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PROVIDENCE â€” A Chafee administration plan to allow the state and cities and town to post legal notices on the Internet rather than advertising them in local newspapers ran into opposition Thursday from people who said that while the Internet is indeed gaining in popularity, not everyone is using it and that newspapers provide a service by putting important information right in front of people instead of forcing them to hunt through cyberspace for it.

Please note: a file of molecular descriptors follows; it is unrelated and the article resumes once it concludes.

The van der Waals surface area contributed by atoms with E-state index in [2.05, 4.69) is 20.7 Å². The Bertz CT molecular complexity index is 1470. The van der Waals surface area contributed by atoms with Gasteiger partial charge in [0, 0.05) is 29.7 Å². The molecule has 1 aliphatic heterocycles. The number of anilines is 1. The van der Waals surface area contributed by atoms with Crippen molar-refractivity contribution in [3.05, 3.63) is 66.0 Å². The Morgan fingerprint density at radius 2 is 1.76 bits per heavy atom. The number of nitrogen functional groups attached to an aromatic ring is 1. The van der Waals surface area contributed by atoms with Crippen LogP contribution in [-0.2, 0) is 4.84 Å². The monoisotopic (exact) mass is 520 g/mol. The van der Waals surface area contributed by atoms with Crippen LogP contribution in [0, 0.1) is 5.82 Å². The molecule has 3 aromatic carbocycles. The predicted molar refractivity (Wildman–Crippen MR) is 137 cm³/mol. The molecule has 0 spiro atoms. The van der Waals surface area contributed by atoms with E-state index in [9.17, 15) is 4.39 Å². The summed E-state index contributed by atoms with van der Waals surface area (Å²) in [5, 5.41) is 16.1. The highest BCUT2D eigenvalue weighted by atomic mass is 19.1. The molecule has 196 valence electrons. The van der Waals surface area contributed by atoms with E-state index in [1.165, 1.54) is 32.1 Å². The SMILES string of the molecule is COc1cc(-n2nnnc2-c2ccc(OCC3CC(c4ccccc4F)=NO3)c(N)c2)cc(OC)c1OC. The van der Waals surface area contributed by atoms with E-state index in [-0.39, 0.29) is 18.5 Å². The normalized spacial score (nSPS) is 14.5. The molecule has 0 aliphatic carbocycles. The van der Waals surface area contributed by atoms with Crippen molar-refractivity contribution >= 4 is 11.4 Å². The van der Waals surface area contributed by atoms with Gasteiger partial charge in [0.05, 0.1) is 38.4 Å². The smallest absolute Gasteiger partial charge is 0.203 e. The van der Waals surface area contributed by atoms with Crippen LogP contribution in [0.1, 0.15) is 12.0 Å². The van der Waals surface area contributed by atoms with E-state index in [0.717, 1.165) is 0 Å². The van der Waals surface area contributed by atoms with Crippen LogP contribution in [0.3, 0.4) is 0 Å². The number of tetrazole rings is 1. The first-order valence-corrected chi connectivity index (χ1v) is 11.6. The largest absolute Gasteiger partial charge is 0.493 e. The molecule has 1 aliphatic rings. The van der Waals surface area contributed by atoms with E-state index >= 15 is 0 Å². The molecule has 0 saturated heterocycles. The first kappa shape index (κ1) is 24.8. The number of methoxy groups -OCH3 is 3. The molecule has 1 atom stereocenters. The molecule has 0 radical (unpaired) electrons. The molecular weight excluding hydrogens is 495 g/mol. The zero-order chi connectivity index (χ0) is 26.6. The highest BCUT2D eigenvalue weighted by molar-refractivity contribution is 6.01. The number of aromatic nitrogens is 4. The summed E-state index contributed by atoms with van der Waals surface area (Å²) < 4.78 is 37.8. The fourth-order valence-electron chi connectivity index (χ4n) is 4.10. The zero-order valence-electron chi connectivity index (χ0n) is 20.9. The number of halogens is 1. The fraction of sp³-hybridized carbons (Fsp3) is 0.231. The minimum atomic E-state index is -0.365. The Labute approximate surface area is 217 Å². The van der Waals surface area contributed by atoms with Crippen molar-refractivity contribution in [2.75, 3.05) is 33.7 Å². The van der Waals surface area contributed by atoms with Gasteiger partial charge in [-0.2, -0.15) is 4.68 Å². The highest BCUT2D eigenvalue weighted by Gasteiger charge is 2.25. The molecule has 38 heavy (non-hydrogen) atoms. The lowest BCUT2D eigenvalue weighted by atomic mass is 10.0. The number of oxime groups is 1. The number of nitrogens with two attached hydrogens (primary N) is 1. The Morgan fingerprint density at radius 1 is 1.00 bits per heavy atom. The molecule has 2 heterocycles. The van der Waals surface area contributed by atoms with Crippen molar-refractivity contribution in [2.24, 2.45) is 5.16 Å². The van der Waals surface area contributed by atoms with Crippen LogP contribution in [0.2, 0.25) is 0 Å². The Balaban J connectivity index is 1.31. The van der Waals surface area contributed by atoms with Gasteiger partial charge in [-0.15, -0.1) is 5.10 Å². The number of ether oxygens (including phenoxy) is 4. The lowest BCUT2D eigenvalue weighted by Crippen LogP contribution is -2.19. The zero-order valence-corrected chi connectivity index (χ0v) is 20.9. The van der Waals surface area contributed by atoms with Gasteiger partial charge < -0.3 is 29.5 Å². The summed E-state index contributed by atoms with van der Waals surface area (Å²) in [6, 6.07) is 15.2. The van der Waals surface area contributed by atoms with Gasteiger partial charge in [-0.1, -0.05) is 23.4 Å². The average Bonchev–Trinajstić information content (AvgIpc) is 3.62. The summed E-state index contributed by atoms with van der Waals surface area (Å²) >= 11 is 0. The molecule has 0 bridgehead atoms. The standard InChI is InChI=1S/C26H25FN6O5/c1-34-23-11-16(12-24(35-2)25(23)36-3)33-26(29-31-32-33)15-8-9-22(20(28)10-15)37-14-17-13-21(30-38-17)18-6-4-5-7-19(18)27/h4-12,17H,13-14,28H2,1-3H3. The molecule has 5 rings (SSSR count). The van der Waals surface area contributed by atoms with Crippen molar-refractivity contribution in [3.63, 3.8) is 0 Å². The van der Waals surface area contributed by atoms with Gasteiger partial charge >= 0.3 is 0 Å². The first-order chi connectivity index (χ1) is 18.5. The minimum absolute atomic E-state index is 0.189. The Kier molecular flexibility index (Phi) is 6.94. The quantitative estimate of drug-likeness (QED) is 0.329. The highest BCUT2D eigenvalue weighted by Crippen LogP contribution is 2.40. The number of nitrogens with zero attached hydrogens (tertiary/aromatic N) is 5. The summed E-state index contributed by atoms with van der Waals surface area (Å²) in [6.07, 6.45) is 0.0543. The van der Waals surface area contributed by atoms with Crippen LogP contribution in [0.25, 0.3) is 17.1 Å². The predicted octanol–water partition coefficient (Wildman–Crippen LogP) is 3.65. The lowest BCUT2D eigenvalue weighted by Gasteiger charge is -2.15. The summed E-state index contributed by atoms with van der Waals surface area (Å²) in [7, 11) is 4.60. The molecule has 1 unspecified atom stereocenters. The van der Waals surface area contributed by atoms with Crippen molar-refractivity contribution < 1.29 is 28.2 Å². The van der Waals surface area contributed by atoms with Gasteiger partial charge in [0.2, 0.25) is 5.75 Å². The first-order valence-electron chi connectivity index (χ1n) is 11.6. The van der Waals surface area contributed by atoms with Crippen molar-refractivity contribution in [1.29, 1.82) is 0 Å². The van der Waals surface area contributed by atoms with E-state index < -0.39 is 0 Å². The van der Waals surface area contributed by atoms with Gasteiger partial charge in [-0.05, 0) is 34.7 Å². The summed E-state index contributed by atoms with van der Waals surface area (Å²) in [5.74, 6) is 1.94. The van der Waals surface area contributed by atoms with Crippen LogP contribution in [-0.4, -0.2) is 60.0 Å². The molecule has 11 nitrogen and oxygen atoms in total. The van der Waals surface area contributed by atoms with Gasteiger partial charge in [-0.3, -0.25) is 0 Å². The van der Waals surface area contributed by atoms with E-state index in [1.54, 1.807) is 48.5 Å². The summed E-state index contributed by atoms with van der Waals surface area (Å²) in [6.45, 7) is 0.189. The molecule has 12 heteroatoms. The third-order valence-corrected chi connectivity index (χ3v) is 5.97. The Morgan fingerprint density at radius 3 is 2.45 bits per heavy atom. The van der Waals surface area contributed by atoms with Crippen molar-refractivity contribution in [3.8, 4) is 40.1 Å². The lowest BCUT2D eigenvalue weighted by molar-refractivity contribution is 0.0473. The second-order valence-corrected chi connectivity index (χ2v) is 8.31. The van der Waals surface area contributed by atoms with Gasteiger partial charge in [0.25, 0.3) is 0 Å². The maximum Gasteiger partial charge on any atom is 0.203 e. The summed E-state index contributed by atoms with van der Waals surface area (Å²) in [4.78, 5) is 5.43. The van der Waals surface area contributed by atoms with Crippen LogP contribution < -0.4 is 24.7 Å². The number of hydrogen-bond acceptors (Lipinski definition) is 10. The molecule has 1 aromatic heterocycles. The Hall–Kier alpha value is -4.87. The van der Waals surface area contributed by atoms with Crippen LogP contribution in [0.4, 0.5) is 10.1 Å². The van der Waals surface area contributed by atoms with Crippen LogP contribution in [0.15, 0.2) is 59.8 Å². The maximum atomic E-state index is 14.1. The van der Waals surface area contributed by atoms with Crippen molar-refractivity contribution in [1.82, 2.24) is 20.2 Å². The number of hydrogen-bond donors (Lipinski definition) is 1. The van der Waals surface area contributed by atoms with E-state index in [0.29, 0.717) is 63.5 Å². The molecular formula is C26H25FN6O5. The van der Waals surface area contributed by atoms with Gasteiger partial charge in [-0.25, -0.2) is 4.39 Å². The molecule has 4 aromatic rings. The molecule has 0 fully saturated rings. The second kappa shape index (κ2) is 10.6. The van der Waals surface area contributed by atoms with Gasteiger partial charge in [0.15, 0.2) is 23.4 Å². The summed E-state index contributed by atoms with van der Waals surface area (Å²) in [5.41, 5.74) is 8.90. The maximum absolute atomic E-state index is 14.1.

Current state law requires that 250 different kinds of legal notices â€“ everything from announcing meetings of public bodies to publicizing proposed zoning changes to mortgage foreclosures â€“ be advertised in local newspapers of general circulation.
Peter Marino, the director of the state Office of Management and Budget, told the Senate Finance Committee on Thursday that more and more people own computers and have access to the Internet, and they are using it to engage with government agencies at the state and local level.
He noted that the provision, part of the 2015 state budget, allows the state and municipalities to stop taking out newspaper ads, but does not mandate Internet-only notices.